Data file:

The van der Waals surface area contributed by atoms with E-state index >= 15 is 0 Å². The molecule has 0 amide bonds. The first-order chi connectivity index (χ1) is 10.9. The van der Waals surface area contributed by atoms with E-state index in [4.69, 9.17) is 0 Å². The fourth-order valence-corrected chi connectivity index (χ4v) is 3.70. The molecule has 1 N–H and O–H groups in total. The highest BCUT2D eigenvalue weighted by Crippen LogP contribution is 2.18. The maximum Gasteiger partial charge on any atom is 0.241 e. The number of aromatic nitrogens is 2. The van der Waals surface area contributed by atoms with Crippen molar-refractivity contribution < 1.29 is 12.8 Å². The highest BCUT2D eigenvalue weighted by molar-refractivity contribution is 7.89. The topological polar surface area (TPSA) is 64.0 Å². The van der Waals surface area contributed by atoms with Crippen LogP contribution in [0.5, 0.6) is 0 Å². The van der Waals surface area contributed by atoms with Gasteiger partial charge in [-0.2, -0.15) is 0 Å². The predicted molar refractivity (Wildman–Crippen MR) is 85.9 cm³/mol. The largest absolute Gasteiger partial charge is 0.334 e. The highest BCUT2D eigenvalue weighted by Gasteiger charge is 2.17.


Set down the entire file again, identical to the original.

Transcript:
The van der Waals surface area contributed by atoms with E-state index >= 15 is 0 Å². The molecule has 0 amide bonds. The first-order chi connectivity index (χ1) is 10.9. The van der Waals surface area contributed by atoms with E-state index in [4.69, 9.17) is 0 Å². The fourth-order valence-corrected chi connectivity index (χ4v) is 3.70. The molecule has 1 N–H and O–H groups in total. The highest BCUT2D eigenvalue weighted by Crippen LogP contribution is 2.18. The maximum Gasteiger partial charge on any atom is 0.241 e. The number of aromatic nitrogens is 2. The van der Waals surface area contributed by atoms with Crippen molar-refractivity contribution < 1.29 is 12.8 Å². The highest BCUT2D eigenvalue weighted by molar-refractivity contribution is 7.89. The topological polar surface area (TPSA) is 64.0 Å². The van der Waals surface area contributed by atoms with Crippen LogP contribution in [0.5, 0.6) is 0 Å². The van der Waals surface area contributed by atoms with Gasteiger partial charge in [-0.2, -0.15) is 0 Å². The predicted molar refractivity (Wildman–Crippen MR) is 85.9 cm³/mol. The largest absolute Gasteiger partial charge is 0.334 e. The highest BCUT2D eigenvalue weighted by Gasteiger charge is 2.17.